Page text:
BMS : great PR earns Marc Van Damme victory at Brussels BG Day.

Marc Van Damme is the only player in Belgium who currently holds a Master (Class 1) grading (< 4,75 PR). At the most recent Brussels Backgammon Day his performance over ten 5-point matches was almost exactly the same as his ranking on the BMS Grading Table reflects :

PR Marc Van Damme (10 x 5)

Marc was one of 6 players who won 7 matches out of 10. The others are : Akhbar Soltani, Nick De Ruyck, Leonidas Sotiriadis, Dan Pascu, and Serge Alard.

Dan Pascu was close to winning the event convincingly with 8/10, but in his final match he saw the decisive dmp-game slip through his fingers against a hard-battling Leonidas. Bad luck for Dan, as the computer programme awarded the victory to Marc based on the Buchholz criteria.

Marc (middle) with Nick (l) and neutral observer Alain Chif.

The event was a success. Tournament organiser Guy Van Middelem kept a tight rein on proceedings, making sure matches started on time and the playing schedule was respected. The catering was excellent, with croissants in the morning and sandwiches and three kinds of homemade soups for lunch.

BMS-participants were slightly dismayed, however, to find out that only 8 minutes were allotted for a 5-point match, instead of the standard 10 (i.e. 2 minutes per point). This whimsical approach stems from the wish to schedule “more matches”, but comes at the cost of valuable thinking time. 5-pointers are notoriously difficult, since take-points and gammon values are skewed from game 1. It is not like in a longer match, where the opening games have normal take-points (25%) and gammon values (0,5). Have a look at this position, for instance : Marc Van Damme is faced with a difficult cube decision in his match against me :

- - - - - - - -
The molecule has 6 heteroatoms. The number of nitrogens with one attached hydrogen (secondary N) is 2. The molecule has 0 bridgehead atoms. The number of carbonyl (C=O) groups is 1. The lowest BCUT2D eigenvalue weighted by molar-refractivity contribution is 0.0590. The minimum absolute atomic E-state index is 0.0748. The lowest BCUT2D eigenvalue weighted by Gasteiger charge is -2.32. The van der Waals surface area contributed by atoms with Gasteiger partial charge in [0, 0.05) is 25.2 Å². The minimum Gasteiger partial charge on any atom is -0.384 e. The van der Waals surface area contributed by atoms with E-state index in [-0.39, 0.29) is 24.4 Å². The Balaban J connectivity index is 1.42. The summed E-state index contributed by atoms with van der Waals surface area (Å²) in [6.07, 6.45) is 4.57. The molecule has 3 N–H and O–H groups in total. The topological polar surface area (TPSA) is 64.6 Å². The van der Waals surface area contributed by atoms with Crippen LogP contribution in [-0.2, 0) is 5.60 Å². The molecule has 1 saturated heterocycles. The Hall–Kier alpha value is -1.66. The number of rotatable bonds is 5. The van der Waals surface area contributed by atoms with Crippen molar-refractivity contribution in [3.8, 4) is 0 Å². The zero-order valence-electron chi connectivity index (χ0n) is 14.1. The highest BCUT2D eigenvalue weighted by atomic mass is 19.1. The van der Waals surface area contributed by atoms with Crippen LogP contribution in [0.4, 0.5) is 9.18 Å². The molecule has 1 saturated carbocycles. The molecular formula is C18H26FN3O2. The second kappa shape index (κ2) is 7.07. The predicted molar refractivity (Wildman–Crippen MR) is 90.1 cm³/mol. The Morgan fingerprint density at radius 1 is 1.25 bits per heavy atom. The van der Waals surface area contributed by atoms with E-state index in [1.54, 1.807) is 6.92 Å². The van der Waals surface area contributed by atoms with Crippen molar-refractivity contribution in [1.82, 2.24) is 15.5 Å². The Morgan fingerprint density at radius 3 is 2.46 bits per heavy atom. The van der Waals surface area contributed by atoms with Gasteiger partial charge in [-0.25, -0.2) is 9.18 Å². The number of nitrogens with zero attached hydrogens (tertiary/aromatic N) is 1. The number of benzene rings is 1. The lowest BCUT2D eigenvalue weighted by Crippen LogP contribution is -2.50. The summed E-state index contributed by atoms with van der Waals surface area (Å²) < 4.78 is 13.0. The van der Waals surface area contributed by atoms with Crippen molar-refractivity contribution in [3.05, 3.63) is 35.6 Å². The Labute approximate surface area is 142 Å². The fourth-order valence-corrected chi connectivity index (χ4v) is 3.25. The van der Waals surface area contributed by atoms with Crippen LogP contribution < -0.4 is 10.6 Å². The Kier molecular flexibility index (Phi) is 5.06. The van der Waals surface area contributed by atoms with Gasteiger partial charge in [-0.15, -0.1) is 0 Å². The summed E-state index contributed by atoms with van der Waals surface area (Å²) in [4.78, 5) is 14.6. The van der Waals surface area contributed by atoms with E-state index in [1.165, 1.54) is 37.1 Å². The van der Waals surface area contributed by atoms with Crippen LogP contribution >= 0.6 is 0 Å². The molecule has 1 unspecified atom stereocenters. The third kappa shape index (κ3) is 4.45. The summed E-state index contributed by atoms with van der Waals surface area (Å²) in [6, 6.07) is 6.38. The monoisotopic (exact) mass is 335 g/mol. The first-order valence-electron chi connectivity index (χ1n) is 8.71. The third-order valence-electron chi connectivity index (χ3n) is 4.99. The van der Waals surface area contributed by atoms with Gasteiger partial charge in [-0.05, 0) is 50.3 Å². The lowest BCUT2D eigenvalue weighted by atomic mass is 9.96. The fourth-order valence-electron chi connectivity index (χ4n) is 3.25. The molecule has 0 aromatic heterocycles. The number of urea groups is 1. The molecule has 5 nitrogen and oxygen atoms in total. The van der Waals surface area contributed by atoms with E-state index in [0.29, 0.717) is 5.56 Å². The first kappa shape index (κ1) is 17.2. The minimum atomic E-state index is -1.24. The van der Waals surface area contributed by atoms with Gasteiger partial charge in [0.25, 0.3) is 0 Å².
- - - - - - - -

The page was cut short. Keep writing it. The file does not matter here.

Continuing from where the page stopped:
White redoubles. Can Black take or should he pass?

Let us have a look at the same position “for money” (or : in Unlimited Games):

White redoubles. Can Black take or should he pass?

With three blots floating and faced with a stronger board, Black faces a huge amount of gammons (45%). This results in a clear pass, not just “for Money”, but also at a 0-0 score in a 11-point match. Accepting this cube would be a clear blunder :

However, in a 5-point match, things become very complicated. After the cube is turned, it will have a value of 4 and with the gammon price being only 0,25, the 45% gammons only have a value of 11%, instead of 22% (for Money). Moreover, should Black ever have the chance to recube to 8, the gammon price would become 0 ( = zero) and all White’s gammons would evaporate. Here is the correct cube action ats ( = at the score). Suddenly, not accepting the cube would be a clear blunder :

(!!) Needless to say that this is a fantastic, world-class take by Marc. I think most players, even very good ones, would drop with a sigh of relief, myself included.

This shows that 5-point matches are very difficult from Game 1, especially the cube actions. Marc’s Cube PR (10,24) should illustrate that abundantly. I therefore urge tournament organisers to allow the EUBGF-approved and BMS-conform 2 minutes per point even for shorter match lengths.

To round off : BMS(BE) welcomes 5 new players on the BMS GT. Dan Pascu, Kristoffer De Weert, Leonidas Sotiriadis, Antoine Demey and Serge Alard decided to take advantage of the newly introduced CoP to play their match against Marc under ‘mutual PR agreement’ and thereby gained access to the BMS GT. Antoine Demey managed to do so with a Master (Class 1) result! Thanks for participating, guys.



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